In Quake, Zoo Animals React Much More Adorably Than Humans

The National Zoo lays out the animals' movements

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We all know how humanity reacts to a 5.8 magnitude earthquake—the avalanche of sarcastic tweets and political gamesmanship was widely documented on Tuesday. But how about the animal kingdom? Thanks to the zookeepers at the Smithsonian National Zoological Park in Washington, DC, a detailed account of how the zoo's flamingos, snakes, lions, beavers and pandas reacted to the 10-15 second tremors has been recorded. Here's your animal kingdom earthquake breakdown:

Great apes According to zoo officials, the apes were feeding when the earthquake struck. The zoo's orangutan is pictured to the left.  "About five to ten seconds before the quake, many of the apes, including Kyle (an orangutan) and Kojo (a Western lowland gorilla), abandoned their food and climbed to the top of the tree-like structure in the exhibit. About three seconds before the quake, Mandara (a gorilla) let out a shriek and collected her baby, Kibibi, and moved to the top of the tree structure as well. Iris (an orangutan) began 'belch vocalizing'—an unhappy/upset noise normally reserved for extreme irritation—before the quake and continued this vocalization following the quake."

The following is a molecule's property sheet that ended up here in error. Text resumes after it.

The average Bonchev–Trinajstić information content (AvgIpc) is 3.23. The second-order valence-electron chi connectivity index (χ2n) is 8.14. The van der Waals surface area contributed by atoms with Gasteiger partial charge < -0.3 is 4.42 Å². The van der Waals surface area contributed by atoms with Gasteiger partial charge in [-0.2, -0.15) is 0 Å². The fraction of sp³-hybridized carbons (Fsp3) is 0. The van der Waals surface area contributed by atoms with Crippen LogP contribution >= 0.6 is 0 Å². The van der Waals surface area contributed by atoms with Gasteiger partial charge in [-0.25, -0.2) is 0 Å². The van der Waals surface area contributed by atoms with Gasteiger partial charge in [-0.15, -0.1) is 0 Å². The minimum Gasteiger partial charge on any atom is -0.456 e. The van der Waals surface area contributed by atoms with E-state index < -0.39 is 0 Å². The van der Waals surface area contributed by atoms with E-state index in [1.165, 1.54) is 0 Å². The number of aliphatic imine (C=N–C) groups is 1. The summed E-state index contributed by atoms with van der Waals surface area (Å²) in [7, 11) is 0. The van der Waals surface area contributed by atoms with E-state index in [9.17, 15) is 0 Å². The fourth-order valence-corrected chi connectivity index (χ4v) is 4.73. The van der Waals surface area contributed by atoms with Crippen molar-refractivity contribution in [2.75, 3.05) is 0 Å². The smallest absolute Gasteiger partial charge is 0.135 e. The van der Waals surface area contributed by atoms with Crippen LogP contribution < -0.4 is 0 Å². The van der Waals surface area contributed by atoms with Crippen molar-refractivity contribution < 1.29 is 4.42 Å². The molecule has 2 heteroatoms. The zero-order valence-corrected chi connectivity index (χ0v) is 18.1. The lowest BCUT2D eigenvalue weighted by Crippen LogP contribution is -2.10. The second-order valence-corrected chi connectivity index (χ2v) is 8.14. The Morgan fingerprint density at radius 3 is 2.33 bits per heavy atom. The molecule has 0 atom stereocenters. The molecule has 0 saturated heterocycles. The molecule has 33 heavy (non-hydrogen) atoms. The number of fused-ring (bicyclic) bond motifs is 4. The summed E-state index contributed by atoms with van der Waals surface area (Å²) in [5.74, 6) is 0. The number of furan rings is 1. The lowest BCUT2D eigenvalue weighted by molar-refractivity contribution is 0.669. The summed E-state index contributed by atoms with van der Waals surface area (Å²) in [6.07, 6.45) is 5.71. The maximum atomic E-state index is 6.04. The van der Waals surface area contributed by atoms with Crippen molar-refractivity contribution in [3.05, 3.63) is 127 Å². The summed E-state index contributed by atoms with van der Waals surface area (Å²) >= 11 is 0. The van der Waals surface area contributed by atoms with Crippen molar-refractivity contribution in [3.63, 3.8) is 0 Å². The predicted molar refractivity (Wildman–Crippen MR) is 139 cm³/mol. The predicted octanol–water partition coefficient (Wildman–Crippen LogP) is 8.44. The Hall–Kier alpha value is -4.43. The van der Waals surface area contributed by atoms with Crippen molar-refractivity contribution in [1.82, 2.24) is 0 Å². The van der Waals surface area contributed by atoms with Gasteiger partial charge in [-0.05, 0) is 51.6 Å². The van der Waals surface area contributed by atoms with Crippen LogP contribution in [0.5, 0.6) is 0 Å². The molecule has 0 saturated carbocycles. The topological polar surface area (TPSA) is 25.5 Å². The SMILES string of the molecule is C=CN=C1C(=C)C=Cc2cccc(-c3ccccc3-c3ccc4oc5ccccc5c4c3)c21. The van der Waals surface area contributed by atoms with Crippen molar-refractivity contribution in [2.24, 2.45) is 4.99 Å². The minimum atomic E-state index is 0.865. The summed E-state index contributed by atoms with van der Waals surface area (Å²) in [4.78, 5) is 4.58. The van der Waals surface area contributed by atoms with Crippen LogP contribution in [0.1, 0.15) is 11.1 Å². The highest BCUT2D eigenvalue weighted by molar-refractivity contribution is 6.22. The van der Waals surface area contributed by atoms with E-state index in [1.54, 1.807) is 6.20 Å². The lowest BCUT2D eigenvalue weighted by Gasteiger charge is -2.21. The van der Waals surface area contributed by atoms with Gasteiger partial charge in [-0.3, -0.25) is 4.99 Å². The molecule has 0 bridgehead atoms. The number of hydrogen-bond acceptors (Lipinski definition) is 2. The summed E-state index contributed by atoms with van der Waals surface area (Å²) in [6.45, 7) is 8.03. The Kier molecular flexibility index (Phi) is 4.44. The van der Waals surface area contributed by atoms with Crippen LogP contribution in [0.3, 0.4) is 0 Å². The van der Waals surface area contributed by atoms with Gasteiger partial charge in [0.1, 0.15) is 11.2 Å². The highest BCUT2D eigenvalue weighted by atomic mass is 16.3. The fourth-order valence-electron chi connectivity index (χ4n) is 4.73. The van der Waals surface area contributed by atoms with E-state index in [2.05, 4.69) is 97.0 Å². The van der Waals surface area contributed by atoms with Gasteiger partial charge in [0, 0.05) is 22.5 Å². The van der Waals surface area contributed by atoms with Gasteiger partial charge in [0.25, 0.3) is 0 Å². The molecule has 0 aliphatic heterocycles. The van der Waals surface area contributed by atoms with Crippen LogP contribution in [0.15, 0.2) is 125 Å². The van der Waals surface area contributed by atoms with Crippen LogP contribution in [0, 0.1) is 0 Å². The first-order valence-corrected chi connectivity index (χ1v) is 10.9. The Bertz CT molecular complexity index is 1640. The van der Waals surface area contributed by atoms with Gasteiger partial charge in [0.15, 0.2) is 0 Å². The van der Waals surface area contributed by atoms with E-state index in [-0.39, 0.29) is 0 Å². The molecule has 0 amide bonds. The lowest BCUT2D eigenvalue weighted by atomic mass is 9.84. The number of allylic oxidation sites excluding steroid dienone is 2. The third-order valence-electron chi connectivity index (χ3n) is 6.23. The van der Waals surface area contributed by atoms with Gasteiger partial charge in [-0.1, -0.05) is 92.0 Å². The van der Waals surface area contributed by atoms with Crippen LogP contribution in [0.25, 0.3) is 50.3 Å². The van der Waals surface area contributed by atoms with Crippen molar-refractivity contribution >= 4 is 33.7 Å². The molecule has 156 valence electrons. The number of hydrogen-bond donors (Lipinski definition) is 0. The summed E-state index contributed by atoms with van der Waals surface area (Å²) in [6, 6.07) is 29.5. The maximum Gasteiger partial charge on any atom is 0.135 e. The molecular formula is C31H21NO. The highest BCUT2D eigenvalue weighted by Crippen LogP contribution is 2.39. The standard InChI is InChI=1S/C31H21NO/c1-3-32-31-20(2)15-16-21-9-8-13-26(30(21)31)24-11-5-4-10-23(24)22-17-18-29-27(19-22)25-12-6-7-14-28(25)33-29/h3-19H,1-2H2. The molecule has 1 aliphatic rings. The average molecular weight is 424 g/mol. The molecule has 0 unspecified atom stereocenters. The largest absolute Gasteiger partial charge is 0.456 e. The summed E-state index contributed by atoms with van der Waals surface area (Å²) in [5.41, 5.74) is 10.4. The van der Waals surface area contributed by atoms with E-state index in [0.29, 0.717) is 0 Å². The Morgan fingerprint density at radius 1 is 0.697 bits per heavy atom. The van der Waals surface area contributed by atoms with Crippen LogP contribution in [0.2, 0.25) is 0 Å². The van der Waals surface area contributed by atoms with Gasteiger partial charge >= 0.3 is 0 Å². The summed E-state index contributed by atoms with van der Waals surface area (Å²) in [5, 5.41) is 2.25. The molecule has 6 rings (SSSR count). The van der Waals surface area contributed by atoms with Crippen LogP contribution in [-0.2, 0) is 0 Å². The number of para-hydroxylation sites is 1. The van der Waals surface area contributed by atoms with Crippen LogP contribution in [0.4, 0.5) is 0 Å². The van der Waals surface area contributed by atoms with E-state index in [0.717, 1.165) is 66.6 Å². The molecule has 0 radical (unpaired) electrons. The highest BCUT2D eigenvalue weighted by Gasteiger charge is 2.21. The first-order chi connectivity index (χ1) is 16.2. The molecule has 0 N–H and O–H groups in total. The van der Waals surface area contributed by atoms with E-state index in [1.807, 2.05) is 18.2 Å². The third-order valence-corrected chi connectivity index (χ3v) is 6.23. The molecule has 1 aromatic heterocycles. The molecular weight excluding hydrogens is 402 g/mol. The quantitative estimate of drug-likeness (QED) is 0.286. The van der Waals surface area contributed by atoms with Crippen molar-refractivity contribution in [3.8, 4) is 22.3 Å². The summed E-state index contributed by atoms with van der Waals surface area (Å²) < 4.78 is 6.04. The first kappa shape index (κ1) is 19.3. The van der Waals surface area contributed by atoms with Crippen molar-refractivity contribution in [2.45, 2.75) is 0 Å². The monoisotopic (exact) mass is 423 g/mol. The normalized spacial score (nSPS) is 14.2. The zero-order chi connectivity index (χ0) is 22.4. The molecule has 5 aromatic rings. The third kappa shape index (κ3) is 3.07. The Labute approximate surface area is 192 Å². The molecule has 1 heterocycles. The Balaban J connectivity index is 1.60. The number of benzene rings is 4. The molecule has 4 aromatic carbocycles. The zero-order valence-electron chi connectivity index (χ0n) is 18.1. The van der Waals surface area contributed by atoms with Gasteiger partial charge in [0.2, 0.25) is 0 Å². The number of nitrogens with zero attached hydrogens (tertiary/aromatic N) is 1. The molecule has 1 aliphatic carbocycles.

Reptiles and snakes According to the zoo, the snakes and reptiles received quite a scare. To the left, is the zoo's Komodo dragon. "All the snakes began writhing during the quake (copperheads, cotton mouth, false water cobra, etc.). Normally, they remain inactive during the day. Murphy, the Zoo’s Komodo dragon, sought shelter inside.

Beavers These little guys were a little more composed when the quake hit. "Keepers were feeding the beavers and hooded mergansers (a species of duck) when the earthquake hit. The ducks immediately jumped into the pool. The beavers stopped eating, stood on their hind legs and looked around, then got into the water, too. They all stayed in the water. Within an hour, some of the beavers returned to land to continue eating."

Great cats Apparently, the female tiger Damai was the only big cat spooked by the quake. "The lion pride was outside. They all stood still and faced the building, which rattled during the quake. All settled down within minutes. Damai (a female Sumatran tiger) jumped at the start of the earthquake in a startled fashion. Her behavior returned to normal after the quake."

Birds Somewhat predictably, the zoo's flamingos were spooked. "The Zoo has a flock of 64 flamingos. Just before the quake, the birds rushed about and grouped themselves together. They remained huddled during the quake."

For a full list of animal reactions to the great quake of 2011, see the zoo's website

This article is from the archive of our partner The Wire.